Postal Service Loses Less, but Still in Trouble

In the final three months of last year, the agency lost $1.3 billion — considerably less than the $3.3 billion lost in the same 2011 period. The service was hurt as the volume of first-class mail, which most consumers use to pay bills and stay in touch, decreased by 4.5.%. But it got help as shipping and package volume increased 4% compared to the prior year. Still, the service is in trouble. The key culprit remains a 2006 congressional mandate, under which it has to pre-fund healthcare benefits for future retirees. The USPS has been borrowing billions of dollars from taxpayers to make up for the shortfalls.

Postal Service to Stop Delivering Mail on Saturdays

The financially struggling U.S. Postal Service says it plans to stop delivering mail on Saturdays, but it will continue delivering packages six days a week. In an announcement scheduled for later Wednesday, the government agency is expected to say the cut, beginning in August, would mean a cost saving of about $2 billion annually. The move accentuates one of the agency’s strong points. Package delivery has increased by 14% since 2010. The delivery of letters and other mail has declined with the increasing use of email and other Internet use.

30% of Small-Businesses Fear Closing in 2013

The latest Gallup Poll indicates that many American small-business owners are anything but optimistic when it comes to the way the Obama administration is leading the nation. In fact, they’re downright fearful. According to the recently released Wells Fargo/Gallup Small Business Index, when small-business owners in the United States were asked why they weren’t hiring new employees, a striking 61 percent said that it is because they are “worried about the potential cost of healthcare.” And 30 percent of owners say they are not hiring because they are worried they may no longer be in business in 12 months. Fifty-six percent of those surveyed expressed that they were “worried about new government regulations” and how such interference could jeopardize the livelihood of their businesses.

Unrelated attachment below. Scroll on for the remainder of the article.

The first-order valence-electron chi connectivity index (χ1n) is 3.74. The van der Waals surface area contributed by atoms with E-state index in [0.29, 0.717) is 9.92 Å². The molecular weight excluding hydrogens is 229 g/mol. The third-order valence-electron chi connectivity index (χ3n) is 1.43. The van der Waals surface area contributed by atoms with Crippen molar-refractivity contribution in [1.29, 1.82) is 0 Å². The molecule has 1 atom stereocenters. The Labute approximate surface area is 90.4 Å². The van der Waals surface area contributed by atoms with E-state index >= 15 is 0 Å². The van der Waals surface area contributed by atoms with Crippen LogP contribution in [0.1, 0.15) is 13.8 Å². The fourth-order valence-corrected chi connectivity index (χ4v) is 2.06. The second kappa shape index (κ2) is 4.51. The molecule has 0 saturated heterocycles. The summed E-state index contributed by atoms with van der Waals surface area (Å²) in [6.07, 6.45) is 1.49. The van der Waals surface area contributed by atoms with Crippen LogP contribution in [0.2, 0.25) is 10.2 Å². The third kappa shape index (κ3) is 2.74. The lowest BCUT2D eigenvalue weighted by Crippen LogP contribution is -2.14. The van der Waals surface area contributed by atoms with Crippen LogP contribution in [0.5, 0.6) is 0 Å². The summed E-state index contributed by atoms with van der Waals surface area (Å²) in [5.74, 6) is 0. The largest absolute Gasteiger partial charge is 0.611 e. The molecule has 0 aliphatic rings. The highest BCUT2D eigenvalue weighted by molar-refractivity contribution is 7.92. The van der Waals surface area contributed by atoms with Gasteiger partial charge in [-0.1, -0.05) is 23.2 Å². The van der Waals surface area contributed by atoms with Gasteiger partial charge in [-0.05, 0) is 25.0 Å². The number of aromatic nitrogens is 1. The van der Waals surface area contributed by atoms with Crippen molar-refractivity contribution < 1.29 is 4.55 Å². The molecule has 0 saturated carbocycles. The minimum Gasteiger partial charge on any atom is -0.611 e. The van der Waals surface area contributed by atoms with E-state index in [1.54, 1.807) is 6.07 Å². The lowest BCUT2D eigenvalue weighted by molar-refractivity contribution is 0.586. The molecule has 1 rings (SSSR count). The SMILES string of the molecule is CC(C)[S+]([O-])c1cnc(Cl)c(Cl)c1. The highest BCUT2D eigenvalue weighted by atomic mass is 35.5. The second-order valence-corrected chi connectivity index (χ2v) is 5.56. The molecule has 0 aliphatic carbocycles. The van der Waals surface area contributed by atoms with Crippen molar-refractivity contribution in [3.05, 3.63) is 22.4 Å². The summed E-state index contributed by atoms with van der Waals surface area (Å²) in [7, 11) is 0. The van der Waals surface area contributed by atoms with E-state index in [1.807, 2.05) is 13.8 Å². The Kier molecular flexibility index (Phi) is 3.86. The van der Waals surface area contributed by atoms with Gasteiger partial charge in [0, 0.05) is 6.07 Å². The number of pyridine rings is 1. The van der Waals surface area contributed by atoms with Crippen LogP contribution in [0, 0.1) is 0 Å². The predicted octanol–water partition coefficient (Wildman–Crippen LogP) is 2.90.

Economic News

The U.S. trade deficit narrowed sharply in December because oil imports plummeted and exports rose. The Commerce Department says the trade deficit fell nearly 21% in December, to $38.6 billion, smallest in nearly three years. Exports rose 2.1% to $186.4 billion. Exports of oil and other petroleum products rose to the highest level on record. Imports shrank 2.7% to $224.9 billion. Oil imports plunged to 223 billion barrels, the lowest since February 1997.

The Labor Department says weekly applications for unemployment benefits fell 5,000 to a seasonally adjusted 366,000. The four-week average, a less volatile measure, dropped to 350,500, the lowest in nearly five years. The average is low because of seasonal factors, which reduced applications sharply last month. It’s a sign that joblessness is not getting worse although there’s little evidence that job creation is improving enough to boost economic growth.

The number of Americans out of work at least six months fell to 4.7 million in January, down from 5.5 million a year ago and the lowest since June 2009. The 4.7 million total is still more than three times the pre-recession level. The long-term unemployed represented 38.1% of all jobless Americans last month, vs. 43% in January 2012.